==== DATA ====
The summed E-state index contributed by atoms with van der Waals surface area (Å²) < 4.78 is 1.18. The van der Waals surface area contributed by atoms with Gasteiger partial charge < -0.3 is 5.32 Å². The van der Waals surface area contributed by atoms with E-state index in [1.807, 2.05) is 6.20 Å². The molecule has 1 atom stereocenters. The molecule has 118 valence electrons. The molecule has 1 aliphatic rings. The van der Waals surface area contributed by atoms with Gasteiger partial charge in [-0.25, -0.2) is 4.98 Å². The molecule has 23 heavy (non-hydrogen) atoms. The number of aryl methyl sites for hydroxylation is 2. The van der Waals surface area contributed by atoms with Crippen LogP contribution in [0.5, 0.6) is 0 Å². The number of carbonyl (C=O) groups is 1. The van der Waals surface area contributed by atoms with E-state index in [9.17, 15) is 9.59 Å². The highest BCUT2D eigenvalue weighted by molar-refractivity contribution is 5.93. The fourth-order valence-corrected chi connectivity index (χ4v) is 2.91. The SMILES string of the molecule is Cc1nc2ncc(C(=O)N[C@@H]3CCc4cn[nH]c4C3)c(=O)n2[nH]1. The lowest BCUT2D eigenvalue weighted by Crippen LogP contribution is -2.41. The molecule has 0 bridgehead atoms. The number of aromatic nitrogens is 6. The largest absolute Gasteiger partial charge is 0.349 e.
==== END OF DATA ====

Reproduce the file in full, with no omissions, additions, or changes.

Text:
The summed E-state index contributed by atoms with van der Waals surface area (Å²) < 4.78 is 1.18. The van der Waals surface area contributed by atoms with Gasteiger partial charge < -0.3 is 5.32 Å². The van der Waals surface area contributed by atoms with E-state index in [1.807, 2.05) is 6.20 Å². The molecule has 1 atom stereocenters. The molecule has 118 valence electrons. The molecule has 1 aliphatic rings. The van der Waals surface area contributed by atoms with Gasteiger partial charge in [-0.25, -0.2) is 4.98 Å². The molecule has 23 heavy (non-hydrogen) atoms. The number of aryl methyl sites for hydroxylation is 2. The van der Waals surface area contributed by atoms with Crippen LogP contribution in [0.5, 0.6) is 0 Å². The number of carbonyl (C=O) groups is 1. The van der Waals surface area contributed by atoms with E-state index in [9.17, 15) is 9.59 Å². The highest BCUT2D eigenvalue weighted by molar-refractivity contribution is 5.93. The fourth-order valence-corrected chi connectivity index (χ4v) is 2.91. The SMILES string of the molecule is Cc1nc2ncc(C(=O)N[C@@H]3CCc4cn[nH]c4C3)c(=O)n2[nH]1. The lowest BCUT2D eigenvalue weighted by Crippen LogP contribution is -2.41. The molecule has 0 bridgehead atoms. The number of aromatic nitrogens is 6. The largest absolute Gasteiger partial charge is 0.349 e.